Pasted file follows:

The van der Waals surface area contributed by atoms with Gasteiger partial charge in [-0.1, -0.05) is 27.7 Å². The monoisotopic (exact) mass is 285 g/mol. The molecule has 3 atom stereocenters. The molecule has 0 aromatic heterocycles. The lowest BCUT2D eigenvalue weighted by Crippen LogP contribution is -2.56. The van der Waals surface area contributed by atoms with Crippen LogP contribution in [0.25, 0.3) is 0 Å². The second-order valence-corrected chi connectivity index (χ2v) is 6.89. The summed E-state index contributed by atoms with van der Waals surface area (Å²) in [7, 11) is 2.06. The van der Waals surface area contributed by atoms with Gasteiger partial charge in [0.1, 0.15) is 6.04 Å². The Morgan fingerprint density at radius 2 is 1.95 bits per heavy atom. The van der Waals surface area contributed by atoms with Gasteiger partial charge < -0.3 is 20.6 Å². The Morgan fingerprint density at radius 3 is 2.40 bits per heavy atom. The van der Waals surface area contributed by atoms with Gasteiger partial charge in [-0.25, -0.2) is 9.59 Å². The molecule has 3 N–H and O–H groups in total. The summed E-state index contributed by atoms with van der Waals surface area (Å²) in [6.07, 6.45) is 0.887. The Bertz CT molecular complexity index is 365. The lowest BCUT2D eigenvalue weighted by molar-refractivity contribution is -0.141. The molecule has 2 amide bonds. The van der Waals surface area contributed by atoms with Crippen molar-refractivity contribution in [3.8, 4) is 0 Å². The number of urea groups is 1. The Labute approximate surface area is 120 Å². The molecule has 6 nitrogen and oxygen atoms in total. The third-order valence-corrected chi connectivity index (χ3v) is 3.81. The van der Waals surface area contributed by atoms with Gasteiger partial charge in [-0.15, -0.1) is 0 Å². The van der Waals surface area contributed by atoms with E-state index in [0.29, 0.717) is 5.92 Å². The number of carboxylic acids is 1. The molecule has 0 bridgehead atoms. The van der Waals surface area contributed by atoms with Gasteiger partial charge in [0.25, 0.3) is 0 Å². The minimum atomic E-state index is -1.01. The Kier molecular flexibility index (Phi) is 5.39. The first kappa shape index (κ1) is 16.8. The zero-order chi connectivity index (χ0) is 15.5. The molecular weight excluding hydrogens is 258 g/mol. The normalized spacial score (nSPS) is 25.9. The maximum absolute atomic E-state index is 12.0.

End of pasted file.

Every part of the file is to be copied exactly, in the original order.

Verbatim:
The van der Waals surface area contributed by atoms with Gasteiger partial charge in [-0.1, -0.05) is 27.7 Å². The monoisotopic (exact) mass is 285 g/mol. The molecule has 3 atom stereocenters. The molecule has 0 aromatic heterocycles. The lowest BCUT2D eigenvalue weighted by Crippen LogP contribution is -2.56. The van der Waals surface area contributed by atoms with Crippen LogP contribution in [0.25, 0.3) is 0 Å². The second-order valence-corrected chi connectivity index (χ2v) is 6.89. The summed E-state index contributed by atoms with van der Waals surface area (Å²) in [7, 11) is 2.06. The van der Waals surface area contributed by atoms with Gasteiger partial charge in [0.1, 0.15) is 6.04 Å². The Morgan fingerprint density at radius 2 is 1.95 bits per heavy atom. The van der Waals surface area contributed by atoms with Gasteiger partial charge < -0.3 is 20.6 Å². The Morgan fingerprint density at radius 3 is 2.40 bits per heavy atom. The van der Waals surface area contributed by atoms with Gasteiger partial charge in [-0.25, -0.2) is 9.59 Å². The molecule has 3 N–H and O–H groups in total. The summed E-state index contributed by atoms with van der Waals surface area (Å²) in [6.07, 6.45) is 0.887. The Bertz CT molecular complexity index is 365. The lowest BCUT2D eigenvalue weighted by molar-refractivity contribution is -0.141. The molecule has 2 amide bonds. The van der Waals surface area contributed by atoms with Crippen molar-refractivity contribution in [3.8, 4) is 0 Å². The number of urea groups is 1. The Labute approximate surface area is 120 Å². The molecule has 6 nitrogen and oxygen atoms in total. The third-order valence-corrected chi connectivity index (χ3v) is 3.81. The van der Waals surface area contributed by atoms with Gasteiger partial charge in [-0.15, -0.1) is 0 Å². The van der Waals surface area contributed by atoms with E-state index in [0.29, 0.717) is 5.92 Å². The number of carboxylic acids is 1. The molecule has 0 bridgehead atoms. The van der Waals surface area contributed by atoms with Gasteiger partial charge in [0.25, 0.3) is 0 Å². The minimum atomic E-state index is -1.01. The Kier molecular flexibility index (Phi) is 5.39. The first kappa shape index (κ1) is 16.8. The zero-order chi connectivity index (χ0) is 15.5. The molecular weight excluding hydrogens is 258 g/mol. The normalized spacial score (nSPS) is 25.9. The maximum absolute atomic E-state index is 12.0.